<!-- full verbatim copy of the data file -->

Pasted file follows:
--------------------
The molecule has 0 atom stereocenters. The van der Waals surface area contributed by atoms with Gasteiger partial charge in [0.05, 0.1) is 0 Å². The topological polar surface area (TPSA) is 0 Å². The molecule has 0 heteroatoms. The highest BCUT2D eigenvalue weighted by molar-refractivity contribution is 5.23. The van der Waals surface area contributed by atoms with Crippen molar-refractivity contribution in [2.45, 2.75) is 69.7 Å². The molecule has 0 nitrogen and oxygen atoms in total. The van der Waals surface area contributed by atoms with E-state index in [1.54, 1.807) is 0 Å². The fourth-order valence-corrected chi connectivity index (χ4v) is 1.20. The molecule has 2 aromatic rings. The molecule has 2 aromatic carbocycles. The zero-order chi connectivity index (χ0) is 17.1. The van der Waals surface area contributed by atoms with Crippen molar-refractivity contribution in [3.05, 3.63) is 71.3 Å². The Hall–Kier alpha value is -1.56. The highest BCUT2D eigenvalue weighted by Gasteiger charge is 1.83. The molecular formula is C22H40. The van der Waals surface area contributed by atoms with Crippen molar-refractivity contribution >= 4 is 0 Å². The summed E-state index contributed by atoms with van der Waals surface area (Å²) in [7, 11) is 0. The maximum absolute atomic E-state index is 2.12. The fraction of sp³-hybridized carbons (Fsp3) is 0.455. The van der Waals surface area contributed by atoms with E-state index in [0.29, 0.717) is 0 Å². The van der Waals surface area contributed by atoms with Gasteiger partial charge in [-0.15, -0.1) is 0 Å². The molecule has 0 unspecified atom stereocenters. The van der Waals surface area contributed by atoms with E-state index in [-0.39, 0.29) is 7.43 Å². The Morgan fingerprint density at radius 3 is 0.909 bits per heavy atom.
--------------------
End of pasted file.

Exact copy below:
The molecule has 0 atom stereocenters. The van der Waals surface area contributed by atoms with Gasteiger partial charge in [0.05, 0.1) is 0 Å². The topological polar surface area (TPSA) is 0 Å². The molecule has 0 heteroatoms. The highest BCUT2D eigenvalue weighted by molar-refractivity contribution is 5.23. The van der Waals surface area contributed by atoms with Crippen molar-refractivity contribution in [2.45, 2.75) is 69.7 Å². The molecule has 0 nitrogen and oxygen atoms in total. The van der Waals surface area contributed by atoms with E-state index in [1.54, 1.807) is 0 Å². The fourth-order valence-corrected chi connectivity index (χ4v) is 1.20. The molecule has 2 aromatic rings. The molecule has 2 aromatic carbocycles. The zero-order chi connectivity index (χ0) is 17.1. The van der Waals surface area contributed by atoms with Crippen molar-refractivity contribution in [3.05, 3.63) is 71.3 Å². The Hall–Kier alpha value is -1.56. The highest BCUT2D eigenvalue weighted by Gasteiger charge is 1.83. The molecular formula is C22H40. The van der Waals surface area contributed by atoms with Crippen molar-refractivity contribution >= 4 is 0 Å². The summed E-state index contributed by atoms with van der Waals surface area (Å²) in [7, 11) is 0. The maximum absolute atomic E-state index is 2.12. The fraction of sp³-hybridized carbons (Fsp3) is 0.455. The van der Waals surface area contributed by atoms with E-state index in [0.29, 0.717) is 0 Å². The van der Waals surface area contributed by atoms with Gasteiger partial charge in [-0.15, -0.1) is 0 Å². The molecule has 0 unspecified atom stereocenters. The van der Waals surface area contributed by atoms with E-state index in [-0.39, 0.29) is 7.43 Å². The Morgan fingerprint density at radius 3 is 0.909 bits per heavy atom.